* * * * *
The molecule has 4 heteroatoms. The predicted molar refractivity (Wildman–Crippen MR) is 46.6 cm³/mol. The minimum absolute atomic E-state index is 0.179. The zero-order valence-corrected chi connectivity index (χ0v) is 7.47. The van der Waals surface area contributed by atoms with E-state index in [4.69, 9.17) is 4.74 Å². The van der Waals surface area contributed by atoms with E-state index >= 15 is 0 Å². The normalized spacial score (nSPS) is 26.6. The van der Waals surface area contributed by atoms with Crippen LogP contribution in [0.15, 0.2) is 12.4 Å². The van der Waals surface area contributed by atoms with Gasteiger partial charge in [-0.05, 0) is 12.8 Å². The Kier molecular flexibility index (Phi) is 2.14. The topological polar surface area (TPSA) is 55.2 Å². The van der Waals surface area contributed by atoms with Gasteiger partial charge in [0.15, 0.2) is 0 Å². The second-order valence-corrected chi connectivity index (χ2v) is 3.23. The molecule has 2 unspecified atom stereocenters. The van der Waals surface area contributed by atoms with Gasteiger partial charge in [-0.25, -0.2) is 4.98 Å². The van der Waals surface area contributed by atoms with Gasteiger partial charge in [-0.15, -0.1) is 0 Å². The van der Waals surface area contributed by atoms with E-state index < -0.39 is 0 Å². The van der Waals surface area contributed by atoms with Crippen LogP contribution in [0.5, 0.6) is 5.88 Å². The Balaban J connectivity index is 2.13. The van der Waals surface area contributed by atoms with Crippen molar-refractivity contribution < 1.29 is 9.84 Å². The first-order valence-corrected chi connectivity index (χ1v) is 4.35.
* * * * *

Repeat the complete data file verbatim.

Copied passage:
The molecule has 4 heteroatoms. The predicted molar refractivity (Wildman–Crippen MR) is 46.6 cm³/mol. The minimum absolute atomic E-state index is 0.179. The zero-order valence-corrected chi connectivity index (χ0v) is 7.47. The van der Waals surface area contributed by atoms with E-state index in [4.69, 9.17) is 4.74 Å². The van der Waals surface area contributed by atoms with E-state index >= 15 is 0 Å². The normalized spacial score (nSPS) is 26.6. The van der Waals surface area contributed by atoms with Crippen LogP contribution in [0.15, 0.2) is 12.4 Å². The van der Waals surface area contributed by atoms with Gasteiger partial charge in [-0.05, 0) is 12.8 Å². The Kier molecular flexibility index (Phi) is 2.14. The topological polar surface area (TPSA) is 55.2 Å². The van der Waals surface area contributed by atoms with Gasteiger partial charge in [0.15, 0.2) is 0 Å². The second-order valence-corrected chi connectivity index (χ2v) is 3.23. The molecule has 2 unspecified atom stereocenters. The van der Waals surface area contributed by atoms with Gasteiger partial charge in [-0.25, -0.2) is 4.98 Å². The van der Waals surface area contributed by atoms with Gasteiger partial charge in [-0.15, -0.1) is 0 Å². The van der Waals surface area contributed by atoms with E-state index < -0.39 is 0 Å². The van der Waals surface area contributed by atoms with Crippen LogP contribution in [0.5, 0.6) is 5.88 Å². The Balaban J connectivity index is 2.13. The van der Waals surface area contributed by atoms with Crippen molar-refractivity contribution < 1.29 is 9.84 Å². The first-order valence-corrected chi connectivity index (χ1v) is 4.35.